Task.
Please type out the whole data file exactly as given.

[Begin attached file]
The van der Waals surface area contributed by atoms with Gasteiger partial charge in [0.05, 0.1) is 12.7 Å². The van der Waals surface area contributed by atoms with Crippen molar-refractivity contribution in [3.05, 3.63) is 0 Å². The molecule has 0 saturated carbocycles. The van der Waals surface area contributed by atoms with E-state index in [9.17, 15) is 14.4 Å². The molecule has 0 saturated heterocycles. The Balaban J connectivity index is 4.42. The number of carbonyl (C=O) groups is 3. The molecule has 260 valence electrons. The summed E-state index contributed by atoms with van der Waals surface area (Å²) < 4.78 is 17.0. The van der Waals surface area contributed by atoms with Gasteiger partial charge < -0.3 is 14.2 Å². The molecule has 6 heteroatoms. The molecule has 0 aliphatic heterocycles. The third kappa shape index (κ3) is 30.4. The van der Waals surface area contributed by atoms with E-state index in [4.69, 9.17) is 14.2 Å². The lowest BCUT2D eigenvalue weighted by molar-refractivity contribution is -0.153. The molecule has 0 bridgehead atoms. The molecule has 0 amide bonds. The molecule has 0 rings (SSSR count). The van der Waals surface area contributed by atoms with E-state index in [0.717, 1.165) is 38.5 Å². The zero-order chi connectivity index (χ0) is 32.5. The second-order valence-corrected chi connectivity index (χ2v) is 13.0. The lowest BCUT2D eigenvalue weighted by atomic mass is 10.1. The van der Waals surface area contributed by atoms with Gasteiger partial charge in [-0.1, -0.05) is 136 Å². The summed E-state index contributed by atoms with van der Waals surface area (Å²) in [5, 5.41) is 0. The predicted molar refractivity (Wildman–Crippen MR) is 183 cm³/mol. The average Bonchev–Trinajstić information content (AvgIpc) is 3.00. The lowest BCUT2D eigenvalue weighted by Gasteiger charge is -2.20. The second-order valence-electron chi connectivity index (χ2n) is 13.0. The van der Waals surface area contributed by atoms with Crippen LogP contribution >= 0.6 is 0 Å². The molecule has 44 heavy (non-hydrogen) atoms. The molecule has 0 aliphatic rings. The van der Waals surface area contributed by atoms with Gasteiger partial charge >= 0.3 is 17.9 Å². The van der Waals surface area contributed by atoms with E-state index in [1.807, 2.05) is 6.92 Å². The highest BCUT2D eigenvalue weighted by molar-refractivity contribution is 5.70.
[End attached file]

The van der Waals surface area contributed by atoms with Gasteiger partial charge in [0.05, 0.1) is 12.7 Å². The van der Waals surface area contributed by atoms with Crippen molar-refractivity contribution in [3.05, 3.63) is 0 Å². The molecule has 0 saturated carbocycles. The van der Waals surface area contributed by atoms with E-state index in [9.17, 15) is 14.4 Å². The molecule has 0 saturated heterocycles. The Balaban J connectivity index is 4.42. The number of carbonyl (C=O) groups is 3. The molecule has 260 valence electrons. The summed E-state index contributed by atoms with van der Waals surface area (Å²) < 4.78 is 17.0. The van der Waals surface area contributed by atoms with Gasteiger partial charge < -0.3 is 14.2 Å². The molecule has 6 heteroatoms. The molecule has 0 aliphatic heterocycles. The third kappa shape index (κ3) is 30.4. The van der Waals surface area contributed by atoms with E-state index in [4.69, 9.17) is 14.2 Å². The lowest BCUT2D eigenvalue weighted by molar-refractivity contribution is -0.153. The molecule has 0 bridgehead atoms. The molecule has 0 amide bonds. The molecule has 0 rings (SSSR count). The van der Waals surface area contributed by atoms with E-state index in [0.717, 1.165) is 38.5 Å². The zero-order chi connectivity index (χ0) is 32.5. The second-order valence-corrected chi connectivity index (χ2v) is 13.0. The lowest BCUT2D eigenvalue weighted by atomic mass is 10.1. The van der Waals surface area contributed by atoms with Gasteiger partial charge in [-0.1, -0.05) is 136 Å². The summed E-state index contributed by atoms with van der Waals surface area (Å²) in [5, 5.41) is 0. The predicted molar refractivity (Wildman–Crippen MR) is 183 cm³/mol. The average Bonchev–Trinajstić information content (AvgIpc) is 3.00. The lowest BCUT2D eigenvalue weighted by Gasteiger charge is -2.20. The second-order valence-electron chi connectivity index (χ2n) is 13.0. The van der Waals surface area contributed by atoms with Crippen LogP contribution >= 0.6 is 0 Å². The molecule has 44 heavy (non-hydrogen) atoms. The molecule has 0 aliphatic rings. The van der Waals surface area contributed by atoms with Gasteiger partial charge >= 0.3 is 17.9 Å². The van der Waals surface area contributed by atoms with E-state index in [1.807, 2.05) is 6.92 Å². The highest BCUT2D eigenvalue weighted by molar-refractivity contribution is 5.70.